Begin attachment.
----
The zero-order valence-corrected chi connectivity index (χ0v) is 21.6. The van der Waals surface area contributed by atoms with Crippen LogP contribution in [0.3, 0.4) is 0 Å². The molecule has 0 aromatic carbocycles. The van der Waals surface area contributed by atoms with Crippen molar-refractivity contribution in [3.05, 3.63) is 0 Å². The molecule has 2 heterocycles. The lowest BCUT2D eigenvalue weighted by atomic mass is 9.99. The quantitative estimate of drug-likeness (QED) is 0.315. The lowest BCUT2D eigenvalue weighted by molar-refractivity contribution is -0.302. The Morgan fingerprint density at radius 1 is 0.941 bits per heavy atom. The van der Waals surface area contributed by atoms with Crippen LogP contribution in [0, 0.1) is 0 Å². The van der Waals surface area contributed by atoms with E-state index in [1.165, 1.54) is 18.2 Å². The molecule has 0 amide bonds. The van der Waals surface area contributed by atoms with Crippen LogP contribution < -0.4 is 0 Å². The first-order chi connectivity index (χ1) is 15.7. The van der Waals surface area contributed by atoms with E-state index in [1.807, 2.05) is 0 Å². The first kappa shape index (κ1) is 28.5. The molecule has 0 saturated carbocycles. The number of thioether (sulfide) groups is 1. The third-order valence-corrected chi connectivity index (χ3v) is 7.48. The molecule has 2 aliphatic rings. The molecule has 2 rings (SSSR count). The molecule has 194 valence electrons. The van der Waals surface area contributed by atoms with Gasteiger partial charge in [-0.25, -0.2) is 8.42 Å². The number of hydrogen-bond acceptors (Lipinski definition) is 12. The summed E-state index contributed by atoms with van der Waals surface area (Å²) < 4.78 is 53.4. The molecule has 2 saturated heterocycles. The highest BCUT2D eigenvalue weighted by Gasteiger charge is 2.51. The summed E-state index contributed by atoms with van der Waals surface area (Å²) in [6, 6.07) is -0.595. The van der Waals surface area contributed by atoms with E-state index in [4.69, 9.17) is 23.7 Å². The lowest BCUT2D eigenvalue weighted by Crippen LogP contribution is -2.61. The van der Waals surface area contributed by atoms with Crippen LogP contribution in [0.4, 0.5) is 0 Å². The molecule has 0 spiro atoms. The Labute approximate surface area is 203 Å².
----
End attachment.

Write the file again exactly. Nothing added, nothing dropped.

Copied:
The zero-order valence-corrected chi connectivity index (χ0v) is 21.6. The van der Waals surface area contributed by atoms with Crippen LogP contribution in [0.3, 0.4) is 0 Å². The molecule has 0 aromatic carbocycles. The van der Waals surface area contributed by atoms with Crippen molar-refractivity contribution in [3.05, 3.63) is 0 Å². The molecule has 2 heterocycles. The lowest BCUT2D eigenvalue weighted by atomic mass is 9.99. The quantitative estimate of drug-likeness (QED) is 0.315. The lowest BCUT2D eigenvalue weighted by molar-refractivity contribution is -0.302. The Morgan fingerprint density at radius 1 is 0.941 bits per heavy atom. The van der Waals surface area contributed by atoms with Crippen LogP contribution in [0, 0.1) is 0 Å². The van der Waals surface area contributed by atoms with E-state index in [1.165, 1.54) is 18.2 Å². The molecule has 0 amide bonds. The van der Waals surface area contributed by atoms with Crippen LogP contribution < -0.4 is 0 Å². The first-order chi connectivity index (χ1) is 15.7. The van der Waals surface area contributed by atoms with E-state index in [1.807, 2.05) is 0 Å². The first kappa shape index (κ1) is 28.5. The molecule has 0 saturated carbocycles. The number of thioether (sulfide) groups is 1. The third-order valence-corrected chi connectivity index (χ3v) is 7.48. The molecule has 2 aliphatic rings. The molecule has 2 rings (SSSR count). The molecule has 194 valence electrons. The van der Waals surface area contributed by atoms with Gasteiger partial charge in [-0.25, -0.2) is 8.42 Å². The number of hydrogen-bond acceptors (Lipinski definition) is 12. The summed E-state index contributed by atoms with van der Waals surface area (Å²) < 4.78 is 53.4. The molecule has 2 saturated heterocycles. The highest BCUT2D eigenvalue weighted by Gasteiger charge is 2.51. The summed E-state index contributed by atoms with van der Waals surface area (Å²) in [6, 6.07) is -0.595. The van der Waals surface area contributed by atoms with E-state index in [4.69, 9.17) is 23.7 Å². The lowest BCUT2D eigenvalue weighted by Crippen LogP contribution is -2.61. The van der Waals surface area contributed by atoms with Crippen LogP contribution in [0.4, 0.5) is 0 Å². The molecule has 0 spiro atoms. The Labute approximate surface area is 203 Å².